(which Jesus identifies with himself and with his flesh), the blood of
      Jesus, and the rebirth by the Holy Spirit.
      In both, the first section is characterized by a seemingly
      straight-forward historical narrative in which are inter-mixed passages
      with cryptic language and /or strange events that appear to have a hidden
      leven of meaning.
      I could go on, but I think you get the basic point, which is this: In
      literary terms, JA and John are closely related and, so, belong to the same
      literary genre. In the case of JA, we know that this is the literary genre
      of Jewish historical novels written in Greek. Therefore, this must be the
      literary genre to which John belongs as well
      Incidentally, research I have done on JA indicates to me that it is a
      Therapeutic word written in Alexandria somewhere between 5 and 45 CE and
      that its main purpose is to convince Gentiles that they ought to become
      Therapeutae because Therapeutism is the one true mystery religion through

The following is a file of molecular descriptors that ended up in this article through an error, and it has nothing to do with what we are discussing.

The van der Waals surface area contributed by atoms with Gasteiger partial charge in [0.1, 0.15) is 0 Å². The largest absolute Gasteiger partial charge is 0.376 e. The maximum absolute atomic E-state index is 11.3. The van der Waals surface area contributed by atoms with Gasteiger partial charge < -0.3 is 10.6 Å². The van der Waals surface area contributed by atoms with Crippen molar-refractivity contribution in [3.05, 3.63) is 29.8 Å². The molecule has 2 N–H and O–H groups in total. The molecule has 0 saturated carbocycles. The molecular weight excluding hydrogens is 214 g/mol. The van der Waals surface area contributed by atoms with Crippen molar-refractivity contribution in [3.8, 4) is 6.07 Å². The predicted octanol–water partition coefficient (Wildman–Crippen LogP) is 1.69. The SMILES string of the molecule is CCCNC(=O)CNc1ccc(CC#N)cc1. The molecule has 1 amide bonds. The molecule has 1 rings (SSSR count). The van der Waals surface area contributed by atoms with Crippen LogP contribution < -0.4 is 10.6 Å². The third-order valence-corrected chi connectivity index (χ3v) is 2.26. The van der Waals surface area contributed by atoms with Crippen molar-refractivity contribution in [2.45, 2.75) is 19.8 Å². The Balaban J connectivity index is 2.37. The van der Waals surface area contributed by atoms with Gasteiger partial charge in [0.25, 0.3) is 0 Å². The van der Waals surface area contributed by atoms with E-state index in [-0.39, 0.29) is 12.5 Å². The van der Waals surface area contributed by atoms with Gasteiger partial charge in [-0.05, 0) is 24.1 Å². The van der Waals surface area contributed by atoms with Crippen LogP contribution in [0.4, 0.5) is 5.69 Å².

which one can attain eternal life.

      Regards,

      Frank McCoy
      Maplewood, MN USA
    • mgrondin@tir.com
      ... You make two arguments here that both seem to be throw-aways. The first is that, if Mark s work had been a novel, he would have said so in the text. The
      Message 2 of 2 , May 4, 2001
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        --- Frank McCoy wrote:
        > Mark does not call his document a novel, nor does it fall into
        > any known literary type of historical novel current in the first
        > century CE. If Mark is a novel, then why doesn't Luke, in Luke
        > 1:1-4, tell Theophilus that his main source for Luke was a novel?
        > I see, then, no reason to think that Mark's gospel is a novel.
        > What reason(s) do you have for thinking it is?

        You make two arguments here that both seem to be throw-aways. The
        first is that, if Mark's work had been a novel, he would have said so
        in the text. The second is that, if LUKE had thought that Mark's work
        was a novel, then HE (Luke) would have said so in HIS text. I must
        say that I don't feel much intuitive force behind either of these
        arguments. The natural question in both cases is "Why SHOULD they
        have done so?" But I won't belabor the point, since you have what